The Housing Chronicles Blog: Fannie and Freddie to raise appraisal standards

Monday, March 3, 2008

Fannie and Freddie to raise appraisal standards

Bowing to pressure from New York Attorney General Andrew Cuomo, GSE giants Fannie Mae and Freddie Mac have agreed to institute new standards for appraisals related to the loans they buy in order to avoid potential collusion between lenders and appraisers. While I'm sort of curious why this wasn't done years ago (and along the lines of the City of Los Angeles' self-congratulatory press release for finally getting around to synchronizing 75% of the city's traffic lights, with the remaining 25% along the routes I tend to travel), it's an important step in giving lenders the confidence to open up the credit lines for an eventual housing rebound. From an L.A. Times story:

Mortgage giants Fannie Mae and Freddie Mac agreed today to revamp their home-appraisal standards to eliminate the type of alleged fraud that contributed to the nationwide housing bubble.

In a legal agreement with New York Atty. Gen. Andrew Cuomo, the two companies said they would only purchase home loans from banks that follow rigid new rules setting out how home appraisals can be conducted.

Fannie Mae and Freddie Mac can't purchase loans from banks that use their own staff or affiliated companies to conduct appraisals, according to the guidelines. The rules also would bar mortgage brokers from selecting appraisers.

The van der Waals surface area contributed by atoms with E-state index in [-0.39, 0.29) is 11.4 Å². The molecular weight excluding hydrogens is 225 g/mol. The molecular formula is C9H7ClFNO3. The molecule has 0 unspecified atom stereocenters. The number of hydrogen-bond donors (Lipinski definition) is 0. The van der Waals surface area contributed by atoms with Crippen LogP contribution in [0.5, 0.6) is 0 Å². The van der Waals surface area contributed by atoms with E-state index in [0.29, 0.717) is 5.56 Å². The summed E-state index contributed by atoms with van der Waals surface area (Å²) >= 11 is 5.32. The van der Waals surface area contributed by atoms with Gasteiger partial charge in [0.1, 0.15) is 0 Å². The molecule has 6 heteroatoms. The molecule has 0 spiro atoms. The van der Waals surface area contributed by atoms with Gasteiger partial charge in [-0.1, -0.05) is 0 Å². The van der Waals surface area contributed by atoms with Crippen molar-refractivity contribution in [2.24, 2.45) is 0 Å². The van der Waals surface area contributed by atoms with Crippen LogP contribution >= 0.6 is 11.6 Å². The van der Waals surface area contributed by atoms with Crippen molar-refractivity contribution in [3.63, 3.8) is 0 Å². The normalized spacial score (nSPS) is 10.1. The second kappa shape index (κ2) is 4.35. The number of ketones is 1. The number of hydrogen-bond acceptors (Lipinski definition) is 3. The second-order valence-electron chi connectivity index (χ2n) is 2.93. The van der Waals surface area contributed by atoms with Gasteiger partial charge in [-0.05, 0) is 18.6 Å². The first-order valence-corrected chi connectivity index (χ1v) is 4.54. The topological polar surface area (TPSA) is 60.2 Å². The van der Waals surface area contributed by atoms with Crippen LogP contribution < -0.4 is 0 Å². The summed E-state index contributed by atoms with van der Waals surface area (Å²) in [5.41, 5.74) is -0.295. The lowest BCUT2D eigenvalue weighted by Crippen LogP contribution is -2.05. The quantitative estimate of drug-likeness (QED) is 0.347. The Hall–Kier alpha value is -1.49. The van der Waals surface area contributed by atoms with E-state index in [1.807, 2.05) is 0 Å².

Amid the housing downturn, a critical spotlight has been turned on the home-appraisal process. Home appraisers are supposedly independent experts, but many have long complained that they are pressured to give sky-high valuations by mortgage brokers and lenders who collect fees based on the dollar value of loans they make...

Fannie Mae and Freddie Mac are government-chartered companies that buy mortgages from lenders, freeing the banks to make many more loans than they could if they kept the loans on their books...

In November, Cuomo filed a civil suit accusing a home-appraisal unit of Santa Ana-based First American Corp. of inflating the value of homes nationwide, thereby encouraging consumers to pay too much for them or to borrow against equity they didn't have. First American inflated the home values at the behest of home lender Washington Mutual Inc., alleged the suit, which is still pending.

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